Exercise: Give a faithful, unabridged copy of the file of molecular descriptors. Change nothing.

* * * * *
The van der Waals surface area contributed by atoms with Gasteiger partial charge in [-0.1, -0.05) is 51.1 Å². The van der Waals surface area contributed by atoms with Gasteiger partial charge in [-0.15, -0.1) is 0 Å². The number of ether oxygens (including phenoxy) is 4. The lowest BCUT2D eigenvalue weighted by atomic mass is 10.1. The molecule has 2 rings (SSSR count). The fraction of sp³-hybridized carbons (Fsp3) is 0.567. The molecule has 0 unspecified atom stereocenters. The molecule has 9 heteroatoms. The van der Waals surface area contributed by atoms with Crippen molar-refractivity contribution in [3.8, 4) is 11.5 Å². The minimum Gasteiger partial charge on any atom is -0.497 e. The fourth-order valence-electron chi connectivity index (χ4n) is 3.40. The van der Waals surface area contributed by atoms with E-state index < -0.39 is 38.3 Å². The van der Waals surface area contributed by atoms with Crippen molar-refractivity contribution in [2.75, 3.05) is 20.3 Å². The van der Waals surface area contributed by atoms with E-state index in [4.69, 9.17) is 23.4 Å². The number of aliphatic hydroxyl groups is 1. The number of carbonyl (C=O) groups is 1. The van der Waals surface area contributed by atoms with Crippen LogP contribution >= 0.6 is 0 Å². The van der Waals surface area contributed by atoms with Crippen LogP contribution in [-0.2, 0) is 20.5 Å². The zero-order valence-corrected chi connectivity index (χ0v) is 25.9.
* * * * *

The van der Waals surface area contributed by atoms with Gasteiger partial charge in [-0.1, -0.05) is 51.1 Å². The van der Waals surface area contributed by atoms with Gasteiger partial charge in [-0.15, -0.1) is 0 Å². The number of ether oxygens (including phenoxy) is 4. The lowest BCUT2D eigenvalue weighted by atomic mass is 10.1. The molecule has 2 rings (SSSR count). The fraction of sp³-hybridized carbons (Fsp3) is 0.567. The molecule has 0 unspecified atom stereocenters. The molecule has 9 heteroatoms. The van der Waals surface area contributed by atoms with Crippen molar-refractivity contribution in [3.8, 4) is 11.5 Å². The minimum Gasteiger partial charge on any atom is -0.497 e. The fourth-order valence-electron chi connectivity index (χ4n) is 3.40. The van der Waals surface area contributed by atoms with E-state index < -0.39 is 38.3 Å². The van der Waals surface area contributed by atoms with Crippen molar-refractivity contribution in [2.75, 3.05) is 20.3 Å². The van der Waals surface area contributed by atoms with E-state index in [4.69, 9.17) is 23.4 Å². The number of aliphatic hydroxyl groups is 1. The number of carbonyl (C=O) groups is 1. The van der Waals surface area contributed by atoms with Crippen LogP contribution >= 0.6 is 0 Å². The van der Waals surface area contributed by atoms with Crippen LogP contribution in [-0.2, 0) is 20.5 Å². The zero-order valence-corrected chi connectivity index (χ0v) is 25.9.